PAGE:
Because this period was so defining and so devastating for the region, it shows up in almost every work of Amazonian fiction. All of the novels I consider in Mapping the Amazon take place after the rubber boom, and yet those intense decades of latex harvesting are still present—whether in the continued tapping of rubber trees or in the effects of the extraction of other resources on Indigenous lives and Amazonian ecologies in the diegetic present. “After the Rubber Boom” references works written following that economic period while simultaneously evoking the influence of that period into the present. We cannot understand current efforts to harness or protect Amazonia’s supposed potential—in the form of resource extraction, hydropower, agriculture, or even oxygen—without understanding the first time that this region’s superlative biodiversity became earmarked as raw materials for the rest of the world.
Given the enduring power of representation that you examine, what do you see as the anti-extractivist possibilities of Amazonian literature and culture moving forward?
AS: Mapping the Amazon draws attention both to literary efforts to undermine the harmful effects of systematic representational maps and literature’s sometimes unwitting involvement in reinforcing the lines that divide and catalogue Amazonia into areas of economic exploitation. The book also highlights how sometimes these two seemingly different gestures move synchronously throughout a given literary work. In other words, as a novel exposes the deliberate omissions of a scientific map, it inevitably produces other omissions of its own; reduction is inherent to the mapmaking process because one cannot account for all of the available geospatial information. In each of the works I study, then, the anti-extractivist discourse is imperfect, and I think this is exacerbated by the fact that the authors are all outsiders to the region, moved by the harmful effects of forest commodification that they witnessed during their time in the forest, but nonetheless unable to experience those effects firsthand as threats to their livelihoods. Even the two relative “insiders” I study—César Calvo and Márcio Souza—approach the region from an outsider’s perspective. César Calvo’s novel Las tres mirtades de Ino Moxo y otros brujos de la Amazonía is deeply autobiographical and the narrator, César, is almost obsessed with being accepted as Amazonian like his father though he grew up in Lima. Likewise, Márcio Souza has admitted in interviews that though he is from the Amazonian city of Manaus, he learned early in his career that he knew no more of the forest than someone born in Porto Alegre or São Paulo.
More powerful anti-extractivist possibilities are now coming from those who live with the forest ecology of the Amazon biome. In the conclusions to Mapping the Amazon, I highlight the work of Indigenous leaders Davi Kopenawa, Almir Suruí, and Nemonte Nenquimo. Liz Chicaje Churay’s efforts to create Yaguas National Park have also just been awarded the Goldman Environmental Prize. What all of these activists have in common is their use of maps to fill the voids produced by governmental and corporate maps. If, as I contend in Mapping the Amazon, canonical authors were some of the most impactful mapmakers of Amazonia’s past, these Indigenous activists are proving to be the cartographers of Amazonia’s future. And their maps challenge cartography’s colonial biases. The underlying coloniality of Western mapmaking is present in the ongoing use of cartography to cleave nature and culture in order to justify the exploitation of nature for culture and capital. Unlike typical representational maps, contemporary Indigenous maps embed history and cultural practice into the geography, as well as plant and animal life. They are still, of course, reductive, as all maps are, but what they have chosen to foreground is life and interconnectivity. Mapping the Amazon exhaustively explores the possibilities of what it would mean to take literature seriously as a map, and it closes by proposing maps as a kind of literary text. I think we need to “read” and study these Indigenous maps, share them with our students, and write about them, in order to broadly disseminate frameworks for thinking Amazonia beyond its exchange value.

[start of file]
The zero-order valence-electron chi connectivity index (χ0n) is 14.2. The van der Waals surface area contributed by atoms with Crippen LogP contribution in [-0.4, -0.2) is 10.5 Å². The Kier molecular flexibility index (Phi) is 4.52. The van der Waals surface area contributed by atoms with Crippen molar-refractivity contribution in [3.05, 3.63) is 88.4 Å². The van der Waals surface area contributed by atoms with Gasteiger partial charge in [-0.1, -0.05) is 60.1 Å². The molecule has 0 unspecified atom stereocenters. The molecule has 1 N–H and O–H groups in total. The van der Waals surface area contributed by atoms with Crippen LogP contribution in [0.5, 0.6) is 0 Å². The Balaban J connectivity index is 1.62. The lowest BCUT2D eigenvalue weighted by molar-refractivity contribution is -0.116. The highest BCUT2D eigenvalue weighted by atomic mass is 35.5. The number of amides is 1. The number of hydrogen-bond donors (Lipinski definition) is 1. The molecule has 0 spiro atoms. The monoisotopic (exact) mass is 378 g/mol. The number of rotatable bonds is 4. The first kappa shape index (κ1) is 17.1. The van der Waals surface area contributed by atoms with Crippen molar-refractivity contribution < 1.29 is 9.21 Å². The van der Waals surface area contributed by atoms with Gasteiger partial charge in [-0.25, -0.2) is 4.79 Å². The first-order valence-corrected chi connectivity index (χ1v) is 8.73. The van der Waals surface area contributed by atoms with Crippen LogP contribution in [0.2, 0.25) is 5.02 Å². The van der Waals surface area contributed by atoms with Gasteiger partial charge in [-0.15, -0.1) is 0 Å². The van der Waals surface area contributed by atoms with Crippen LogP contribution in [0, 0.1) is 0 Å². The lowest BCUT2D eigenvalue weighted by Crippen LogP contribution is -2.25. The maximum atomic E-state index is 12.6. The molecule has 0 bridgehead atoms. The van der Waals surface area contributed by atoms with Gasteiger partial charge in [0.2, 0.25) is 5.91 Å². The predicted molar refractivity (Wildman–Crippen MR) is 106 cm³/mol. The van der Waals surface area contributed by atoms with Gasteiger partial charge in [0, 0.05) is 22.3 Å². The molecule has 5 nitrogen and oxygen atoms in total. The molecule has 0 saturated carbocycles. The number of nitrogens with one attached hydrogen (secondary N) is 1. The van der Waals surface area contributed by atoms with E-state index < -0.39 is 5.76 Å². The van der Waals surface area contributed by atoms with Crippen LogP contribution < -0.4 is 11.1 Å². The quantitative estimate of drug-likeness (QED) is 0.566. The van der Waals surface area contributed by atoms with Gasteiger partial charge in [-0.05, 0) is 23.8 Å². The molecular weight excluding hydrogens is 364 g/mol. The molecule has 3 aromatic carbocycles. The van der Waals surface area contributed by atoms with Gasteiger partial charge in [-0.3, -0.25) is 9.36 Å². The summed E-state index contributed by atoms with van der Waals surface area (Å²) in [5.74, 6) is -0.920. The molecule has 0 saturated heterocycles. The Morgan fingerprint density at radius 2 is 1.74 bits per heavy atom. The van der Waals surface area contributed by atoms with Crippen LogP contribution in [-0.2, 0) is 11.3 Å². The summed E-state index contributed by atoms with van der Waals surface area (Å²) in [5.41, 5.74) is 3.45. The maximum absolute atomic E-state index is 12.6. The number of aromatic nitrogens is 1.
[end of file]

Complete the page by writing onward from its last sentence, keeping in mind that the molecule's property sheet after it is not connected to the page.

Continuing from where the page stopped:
Now that Mapping the Amazon is out, what are you working on?
AS: In the summer of 2020, as I was preparing the revisions of Mapping the Amazon, I evacuated my home in Santa Cruz to keep my family safe from an encroaching wildfire. It was one of the most fraught and humbling decisions that I have ever had to make. We were not in an official evacuation zone, but the official zone was mere blocks from our home. Additionally, the air was thick with smoke, and I have a child with a history of respiratory problems. Because it was during the first summer of the pandemic, families were isolated and very much on their own to make decisions and find alternative lodging.
Shortly after that harrowing experience, I read Samanta Schweblin’s Distancia de rescate (2014) for the first time. This short novella is packed with the poignant horror of what it feels like to be a mother in late capitalism unable to sense the dangers of ecological crisis and, therefore, incapable of protecting her children from them. I am interested in how the creation of spaces to support primarily white, heteronormative families provoked climate change and how, now, the effects of ecological disasters urgently call hegemonic family structures into question.
My next project examines how Latin American artists, writers, and filmmakers from a variety of backgrounds are imagining alternative configurations of family and kinship—among and between humans and nonhumans—in order to survive the current ecological epoch.